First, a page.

MISIF and MSA call for government regulation on steel imports
Previously split between the Malaysian Iron Steel Industry Federation and Malaysia Steel Association, players in the countrys steel industry are joining forces to seek the governments aid to regulate the mechanism on imported steel products into Malaysia.
Mr Chow Chong Long president of MISIF said that both MISIF and MSA want the Government to consider strengthening its policy on steel import for export, the license manufacturing warehouses status, zero import duty of foreign finished products and steel grades not locally produced in Malaysia.
He added that The working relationship between MISIF and MSA is improving now as both parties have found common grounds on areas that needed immediate attention given the influx of cheaper imports of finished steel products which are threatening the local steel products. We are also pushing for the setting up of Malaysia Steel Institute.
One common area which MISIF and MSA want the government to iron out immediately will be the influx of cheaper imports of boron added steel products.
He added that We are also pushing for the setting up of Malaysia Steel Institute, which will be an independent body that will give recommendations to International Trade and Industry Ministry and other relevant government bodies on the development, issues and crisis faced by the local steel sector.
In Malaysia, many locally manufactured finished steel products are still unable to compete against similar imported finished steel products, which have zero import duty.
A Lion Group spokesman concurred that its unit Megasteel Sdn Bhd which produced hot rolled coils along with local downstream producers of cold rolled coils, coated steel and pipes were overwhelmed by imports.
This includes imports especially from China in the guise of boron-added steel products under alloy tariff codes with no duty which are brought in by traders or stockists.
Under the National Steel Policy, only manufacturers are eligible to apply for duty exemption. Thailand in fact was quick to respond to such tricks by imposing anti dumping duties and to devise strategies to develop its steel industry. Lion Group is urging local policy makers to look at the whole value chain in the steel sector.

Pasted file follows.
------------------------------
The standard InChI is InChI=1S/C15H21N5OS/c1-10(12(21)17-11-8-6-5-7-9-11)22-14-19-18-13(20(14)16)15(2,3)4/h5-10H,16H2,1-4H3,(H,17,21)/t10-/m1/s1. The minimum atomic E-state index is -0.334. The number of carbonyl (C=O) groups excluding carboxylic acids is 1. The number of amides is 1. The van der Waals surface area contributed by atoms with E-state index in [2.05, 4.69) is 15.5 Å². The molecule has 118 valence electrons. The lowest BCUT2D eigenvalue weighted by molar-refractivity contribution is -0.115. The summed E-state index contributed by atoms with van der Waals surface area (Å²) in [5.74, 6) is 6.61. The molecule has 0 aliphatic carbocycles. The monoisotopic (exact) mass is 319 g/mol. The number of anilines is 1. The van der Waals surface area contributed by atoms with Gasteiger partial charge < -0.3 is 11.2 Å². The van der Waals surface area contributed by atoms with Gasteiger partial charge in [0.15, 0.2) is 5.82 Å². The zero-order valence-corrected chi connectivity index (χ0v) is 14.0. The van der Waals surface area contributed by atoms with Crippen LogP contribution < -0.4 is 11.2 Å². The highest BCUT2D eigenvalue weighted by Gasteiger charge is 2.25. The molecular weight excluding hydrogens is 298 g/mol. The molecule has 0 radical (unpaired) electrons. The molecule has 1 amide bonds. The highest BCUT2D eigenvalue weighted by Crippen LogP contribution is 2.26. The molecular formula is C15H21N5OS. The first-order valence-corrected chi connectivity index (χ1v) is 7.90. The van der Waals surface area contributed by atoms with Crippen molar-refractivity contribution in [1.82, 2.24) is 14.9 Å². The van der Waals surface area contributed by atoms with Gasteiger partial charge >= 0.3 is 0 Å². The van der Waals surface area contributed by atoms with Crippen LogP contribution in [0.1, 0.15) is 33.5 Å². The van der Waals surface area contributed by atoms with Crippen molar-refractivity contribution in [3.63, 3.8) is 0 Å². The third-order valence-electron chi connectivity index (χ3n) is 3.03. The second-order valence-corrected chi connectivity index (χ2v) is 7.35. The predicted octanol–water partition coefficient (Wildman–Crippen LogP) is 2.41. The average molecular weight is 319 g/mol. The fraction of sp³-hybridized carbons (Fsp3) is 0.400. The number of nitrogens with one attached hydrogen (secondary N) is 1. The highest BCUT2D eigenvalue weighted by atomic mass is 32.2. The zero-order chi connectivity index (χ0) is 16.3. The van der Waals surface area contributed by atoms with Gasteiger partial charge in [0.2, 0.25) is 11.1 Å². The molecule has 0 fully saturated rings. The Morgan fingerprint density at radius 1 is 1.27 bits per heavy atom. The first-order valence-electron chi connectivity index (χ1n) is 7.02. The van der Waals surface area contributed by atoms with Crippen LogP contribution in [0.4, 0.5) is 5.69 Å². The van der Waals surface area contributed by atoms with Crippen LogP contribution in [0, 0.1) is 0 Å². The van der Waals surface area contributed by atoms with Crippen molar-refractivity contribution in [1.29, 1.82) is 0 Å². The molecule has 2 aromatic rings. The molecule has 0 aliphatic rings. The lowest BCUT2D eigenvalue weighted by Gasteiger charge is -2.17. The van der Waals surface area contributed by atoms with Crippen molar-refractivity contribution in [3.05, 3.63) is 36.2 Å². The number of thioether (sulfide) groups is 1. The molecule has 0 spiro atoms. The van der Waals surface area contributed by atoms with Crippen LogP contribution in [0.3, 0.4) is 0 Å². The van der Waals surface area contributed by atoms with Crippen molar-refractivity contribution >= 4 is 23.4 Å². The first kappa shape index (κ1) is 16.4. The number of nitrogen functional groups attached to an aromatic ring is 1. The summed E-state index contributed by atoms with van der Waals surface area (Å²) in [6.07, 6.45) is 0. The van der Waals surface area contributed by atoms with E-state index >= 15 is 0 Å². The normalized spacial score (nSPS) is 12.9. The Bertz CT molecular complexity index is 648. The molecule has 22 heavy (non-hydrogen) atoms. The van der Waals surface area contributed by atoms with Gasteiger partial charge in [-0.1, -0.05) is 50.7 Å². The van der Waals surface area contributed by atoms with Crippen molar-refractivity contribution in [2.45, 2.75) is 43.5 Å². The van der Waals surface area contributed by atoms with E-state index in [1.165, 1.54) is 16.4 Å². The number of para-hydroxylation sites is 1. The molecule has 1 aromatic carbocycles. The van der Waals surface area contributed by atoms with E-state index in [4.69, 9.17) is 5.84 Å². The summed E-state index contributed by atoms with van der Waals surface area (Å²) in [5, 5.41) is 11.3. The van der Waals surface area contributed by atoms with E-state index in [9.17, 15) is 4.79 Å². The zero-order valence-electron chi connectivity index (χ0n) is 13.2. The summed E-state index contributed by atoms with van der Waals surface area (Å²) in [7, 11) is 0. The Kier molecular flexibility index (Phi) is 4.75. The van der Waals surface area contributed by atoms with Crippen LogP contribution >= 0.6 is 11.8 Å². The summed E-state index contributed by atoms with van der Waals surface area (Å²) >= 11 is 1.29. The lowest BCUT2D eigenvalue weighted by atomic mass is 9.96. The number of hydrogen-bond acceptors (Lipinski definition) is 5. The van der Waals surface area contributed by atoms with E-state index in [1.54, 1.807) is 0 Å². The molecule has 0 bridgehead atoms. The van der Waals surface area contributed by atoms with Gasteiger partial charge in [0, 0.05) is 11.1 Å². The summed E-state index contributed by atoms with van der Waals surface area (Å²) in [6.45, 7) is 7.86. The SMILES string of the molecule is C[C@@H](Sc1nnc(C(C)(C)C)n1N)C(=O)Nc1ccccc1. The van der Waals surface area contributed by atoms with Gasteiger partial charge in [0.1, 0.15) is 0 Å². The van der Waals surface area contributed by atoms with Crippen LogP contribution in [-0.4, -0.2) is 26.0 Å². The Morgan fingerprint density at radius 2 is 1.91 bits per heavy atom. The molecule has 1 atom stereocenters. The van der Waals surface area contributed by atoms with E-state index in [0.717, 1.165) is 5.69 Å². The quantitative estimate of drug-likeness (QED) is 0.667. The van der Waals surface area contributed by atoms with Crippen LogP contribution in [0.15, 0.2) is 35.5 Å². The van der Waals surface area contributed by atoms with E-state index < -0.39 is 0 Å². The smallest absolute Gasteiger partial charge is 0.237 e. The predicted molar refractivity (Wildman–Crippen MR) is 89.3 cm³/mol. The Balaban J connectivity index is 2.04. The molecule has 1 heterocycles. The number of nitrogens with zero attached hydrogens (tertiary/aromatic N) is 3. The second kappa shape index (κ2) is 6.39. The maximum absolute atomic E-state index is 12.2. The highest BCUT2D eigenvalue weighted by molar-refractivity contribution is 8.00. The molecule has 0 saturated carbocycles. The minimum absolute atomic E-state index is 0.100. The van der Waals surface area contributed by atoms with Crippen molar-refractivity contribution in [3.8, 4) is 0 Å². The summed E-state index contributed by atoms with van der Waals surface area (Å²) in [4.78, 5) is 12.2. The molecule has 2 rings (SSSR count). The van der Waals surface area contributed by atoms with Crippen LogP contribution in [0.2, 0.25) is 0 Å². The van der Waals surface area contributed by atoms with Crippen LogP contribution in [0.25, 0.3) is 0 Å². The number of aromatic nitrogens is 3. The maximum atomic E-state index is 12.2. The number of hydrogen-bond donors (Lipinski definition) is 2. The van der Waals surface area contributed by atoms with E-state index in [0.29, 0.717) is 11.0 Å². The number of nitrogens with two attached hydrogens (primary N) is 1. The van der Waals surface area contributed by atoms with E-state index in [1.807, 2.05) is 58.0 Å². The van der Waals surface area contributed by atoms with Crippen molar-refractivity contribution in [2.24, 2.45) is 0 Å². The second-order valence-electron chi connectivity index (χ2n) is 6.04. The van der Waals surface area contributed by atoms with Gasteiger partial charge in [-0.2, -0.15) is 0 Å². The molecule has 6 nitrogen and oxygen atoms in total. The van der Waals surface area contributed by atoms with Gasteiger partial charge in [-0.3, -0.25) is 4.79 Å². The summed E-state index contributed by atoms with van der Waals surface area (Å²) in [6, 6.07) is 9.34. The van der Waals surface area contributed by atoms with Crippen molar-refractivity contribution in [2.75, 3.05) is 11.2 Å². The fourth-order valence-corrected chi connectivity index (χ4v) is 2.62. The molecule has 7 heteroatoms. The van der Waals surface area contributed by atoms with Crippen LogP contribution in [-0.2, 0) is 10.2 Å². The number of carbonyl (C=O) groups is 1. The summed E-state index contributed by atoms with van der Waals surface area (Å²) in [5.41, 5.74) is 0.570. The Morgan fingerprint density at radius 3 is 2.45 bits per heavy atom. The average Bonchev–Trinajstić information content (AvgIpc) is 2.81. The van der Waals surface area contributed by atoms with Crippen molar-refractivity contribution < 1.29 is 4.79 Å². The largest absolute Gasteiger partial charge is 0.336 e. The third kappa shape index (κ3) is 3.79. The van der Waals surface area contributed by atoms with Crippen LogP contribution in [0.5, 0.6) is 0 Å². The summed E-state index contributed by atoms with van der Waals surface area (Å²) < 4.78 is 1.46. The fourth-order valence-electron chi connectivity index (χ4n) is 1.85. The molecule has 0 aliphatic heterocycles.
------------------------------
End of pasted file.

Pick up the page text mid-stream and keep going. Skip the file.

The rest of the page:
Within three months, Thailand had reacted to the boron steel issue by imposing AD duty of 19.47% on such steel imports from China.
Therefore, Lion Group as one of the major steel players in Malaysia is urging local policy makers to look at the whole value chain from HRC to CRC to coated steel (ie colored sheet, hot dipped galvanized sheet, electro galvanized sheet) to pipes, as well as the disruption to the entire value chain in terms of loss in market share, revenue and value add due to the rampant imports.
The spokesman said that We must take heed of what other countries are doing to nurture and develop their steel industry with their pre-emptive measures in the form of AD and safeguard duties, and non-tariff barriers such as industry standards, stringent importation and testing procedures. Speedy implementation of such measures by our policy makers is necessary to create a level playing field for our local steel industry and allow us to grow and be competitive both domestically and internationally.
On the predicament of local flat steel manufacturers, he said that Local CRC mills are facing huge imports of CRC and galvanized steel sheets (the CRC mills biggest sectoral customer) which can be supplied by the local CRC mills.
An estimated 850,000 tonnes of various CRC materials were imported last year, of which more than half or 450,000 tonnes can be produced locally.
The spokesman said that This 450,000 tonnes could have been the local CRC mills market. Similarly, 680,000 tonnes of coated steel materials were imported, of which 300,000 tonnes can be supplied locally. Likewise, 680,000 tonnes of pipes were imported, of which 200,000 tonnes are available locally. These substantial imports which can be produced in Malaysia are affecting the entire value chain of the local steel industry and threatening the survival of the domestic steel makers.
Citing Megasteels HRC, he said the products were produced with the latest technology and comparable to HRC from other countries.
The spokesman said domestic steel price was always higher than the international price in almost every country as commonly stated in the Metal Bulletin price list. He pointed out that the international price is based on marginal costing and dumping price; and this applies not just to HRC but to all the steel products including CRC, colored sheet, hot dipped galvanized sheet, electro-galvanized sheet and plates.
Source – The Star